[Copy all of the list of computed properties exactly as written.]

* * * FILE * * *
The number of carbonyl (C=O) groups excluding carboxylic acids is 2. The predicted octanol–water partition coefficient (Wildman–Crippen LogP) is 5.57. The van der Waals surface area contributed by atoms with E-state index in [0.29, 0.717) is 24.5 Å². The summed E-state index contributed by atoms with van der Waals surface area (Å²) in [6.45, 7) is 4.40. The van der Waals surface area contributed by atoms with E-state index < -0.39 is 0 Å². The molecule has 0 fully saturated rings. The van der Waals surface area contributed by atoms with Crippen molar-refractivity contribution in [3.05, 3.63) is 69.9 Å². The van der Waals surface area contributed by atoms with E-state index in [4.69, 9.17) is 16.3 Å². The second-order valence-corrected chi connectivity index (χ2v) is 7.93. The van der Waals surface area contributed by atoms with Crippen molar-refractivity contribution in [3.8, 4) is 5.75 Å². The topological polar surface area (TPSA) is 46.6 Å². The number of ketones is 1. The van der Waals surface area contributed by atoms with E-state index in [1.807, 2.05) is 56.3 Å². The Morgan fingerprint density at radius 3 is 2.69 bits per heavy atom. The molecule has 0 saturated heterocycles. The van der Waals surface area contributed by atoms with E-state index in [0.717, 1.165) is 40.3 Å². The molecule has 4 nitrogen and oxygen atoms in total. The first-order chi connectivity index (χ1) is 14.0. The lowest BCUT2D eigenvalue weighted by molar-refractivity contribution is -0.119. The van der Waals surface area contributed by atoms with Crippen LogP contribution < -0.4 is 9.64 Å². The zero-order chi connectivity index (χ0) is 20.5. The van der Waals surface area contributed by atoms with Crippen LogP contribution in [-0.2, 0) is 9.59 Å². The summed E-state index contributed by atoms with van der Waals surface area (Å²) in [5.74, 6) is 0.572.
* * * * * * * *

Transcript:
The number of carbonyl (C=O) groups excluding carboxylic acids is 2. The predicted octanol–water partition coefficient (Wildman–Crippen LogP) is 5.57. The van der Waals surface area contributed by atoms with E-state index in [0.29, 0.717) is 24.5 Å². The summed E-state index contributed by atoms with van der Waals surface area (Å²) in [6.45, 7) is 4.40. The van der Waals surface area contributed by atoms with E-state index < -0.39 is 0 Å². The molecule has 0 fully saturated rings. The van der Waals surface area contributed by atoms with Crippen molar-refractivity contribution in [3.05, 3.63) is 69.9 Å². The van der Waals surface area contributed by atoms with E-state index in [4.69, 9.17) is 16.3 Å². The second-order valence-corrected chi connectivity index (χ2v) is 7.93. The van der Waals surface area contributed by atoms with Crippen molar-refractivity contribution in [3.8, 4) is 5.75 Å². The topological polar surface area (TPSA) is 46.6 Å². The number of ketones is 1. The van der Waals surface area contributed by atoms with E-state index in [1.807, 2.05) is 56.3 Å². The Morgan fingerprint density at radius 3 is 2.69 bits per heavy atom. The molecule has 0 saturated heterocycles. The van der Waals surface area contributed by atoms with E-state index in [0.717, 1.165) is 40.3 Å². The molecule has 4 nitrogen and oxygen atoms in total. The first-order chi connectivity index (χ1) is 14.0. The lowest BCUT2D eigenvalue weighted by molar-refractivity contribution is -0.119. The van der Waals surface area contributed by atoms with Crippen LogP contribution < -0.4 is 9.64 Å². The zero-order chi connectivity index (χ0) is 20.5. The van der Waals surface area contributed by atoms with Crippen LogP contribution in [-0.2, 0) is 9.59 Å². The summed E-state index contributed by atoms with van der Waals surface area (Å²) in [5.74, 6) is 0.572.